This article is part of our Rising Star Portfolios series.

Those who have followed my portfolio know I purchased ION Geophysical shares in late November. Earlier today I also made a move to purchase Schlumberger. While I'm keenly focused on opportunities in the oil patch, my "common sense" portfolio is built around investing anywhere in companies that I can understand, and where it's easy to see potential upside.

One such play right now is Apple (Nasdaq: AAPL). What makes this company such a common sense play? Simply put, barring unlikely scenarios, Apple is poised to blow away expectations in the coming year. I discussed the matter in great detail with fellow Fool Eric Bleeker, and he discussed the numbers in his buy recommendation yesterday, which I recommend investors read.

So what makes Apple so common sense?

1. Investors are afraid that Apple is bumping up against the law of large numbers, and are afraid to invest in the company as it crests past $300 billion in value. I'm not letting that deter me, because as Eric showed yesterday, despite the enormous hype surrounding smartphones, their outsized growth rates have only recently taken off.

Source: Gartner.

iPhone sales managed to grow 93% last year (while smartphone sales in general were predicted to have grown 51%). That comes in spite of massive competition from Google's (Nasdaq: GOOG) Android. This situation might be scarier if iPhone selling prices were collapsing, but they've actually risen in the past year! Simply put, Apple has the tools in place to outperform iPhone projections this year.

2. The iPad is another key source of growth. As Eric demonstrated in his pitch yesterday, analyst expectations for iPad sales align with a scenario where Apple sells only about 20 million to 25 million units next year. That should prove light. Despite an oncoming glut of tablets, Google is still working out significant kinks with its new tablet version of Android, which should push most viable tablet competitors past the time Apple releases its iPad refresh sometime in April. Paired with an adept pricing strategy that puts initial iPad price points at $500, a level that's difficult to undercut by a meaningful margin, the iPad should maintain its dominant market share this coming year.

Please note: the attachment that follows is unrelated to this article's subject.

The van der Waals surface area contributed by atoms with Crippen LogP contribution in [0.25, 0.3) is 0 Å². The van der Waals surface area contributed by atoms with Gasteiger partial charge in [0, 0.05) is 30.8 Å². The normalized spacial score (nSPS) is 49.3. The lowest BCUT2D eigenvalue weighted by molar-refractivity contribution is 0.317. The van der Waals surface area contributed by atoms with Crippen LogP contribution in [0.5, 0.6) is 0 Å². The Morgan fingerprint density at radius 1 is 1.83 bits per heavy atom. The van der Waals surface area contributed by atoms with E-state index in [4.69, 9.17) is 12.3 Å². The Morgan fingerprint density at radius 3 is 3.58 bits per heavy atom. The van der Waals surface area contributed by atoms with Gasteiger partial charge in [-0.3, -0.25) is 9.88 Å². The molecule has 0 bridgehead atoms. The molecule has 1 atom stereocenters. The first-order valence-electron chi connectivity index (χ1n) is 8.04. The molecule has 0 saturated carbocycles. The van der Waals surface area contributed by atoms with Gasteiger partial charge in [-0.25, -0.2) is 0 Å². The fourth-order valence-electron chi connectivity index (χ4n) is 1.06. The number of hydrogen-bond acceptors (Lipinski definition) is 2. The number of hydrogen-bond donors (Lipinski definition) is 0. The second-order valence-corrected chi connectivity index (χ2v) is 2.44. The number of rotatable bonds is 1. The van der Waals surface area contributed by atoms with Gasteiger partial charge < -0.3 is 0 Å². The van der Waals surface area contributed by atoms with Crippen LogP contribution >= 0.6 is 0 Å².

3. Projections don't take into account the massive uptake in other Apple products. While the iPod continues its flat-lined growth, areas like Mac sales have been growing at 26% annually. It’s a virtual certainty that sales of products like Macs and digital downloads should rise as consumers adopt other Apple products like iPads and iPhones in every increasing numbers, yet little of that is built into current expectations.

I'm a bit more sanguine on Apple's long-term prospects. We're still early into the mobile game, and no investor has all the answers on how this will shake out. Likewise I'm loath to go the often-used route of riding Apple's success by buying its chip suppliers like Broadcom (Nasdaq: BRCM) or TriQuint (Nasdaq: TQNT), either because Apple is still a relatively small part of revenues (Broadcom) or because assessing the companies' ability to maintain a spot in future generations of iDevices is beyond the "easy to understand" mandate I follow in the "common sense" portfolio.

However, even with long-term reservations, there is little doubt Apple will outperform in the coming year. That's why I'm putting roughly 6% of my portfolio behind Jobs & Co. Just run the numbers. I know it sounds crazy, but 2011 will be another banner year for Apple.

This article is part of our Rising Star Portfolios series, where we give some of our most promising stock analysts cold, hard cash to manage on the Fool's behalf. We'd like you to track our performance and benefit from these real-money, real-time free stock picks. Click here to see all of our Rising Star analysts (and their portfolios).

This article represents the opinion of the writer, who may disagree with the “official” recommendation position of a Motley Fool premium advisory service. We’re motley! Questioning an investing thesis -- even one of our own -- helps us all think critically about investing and make decisions that help us become smarter, happier, and richer.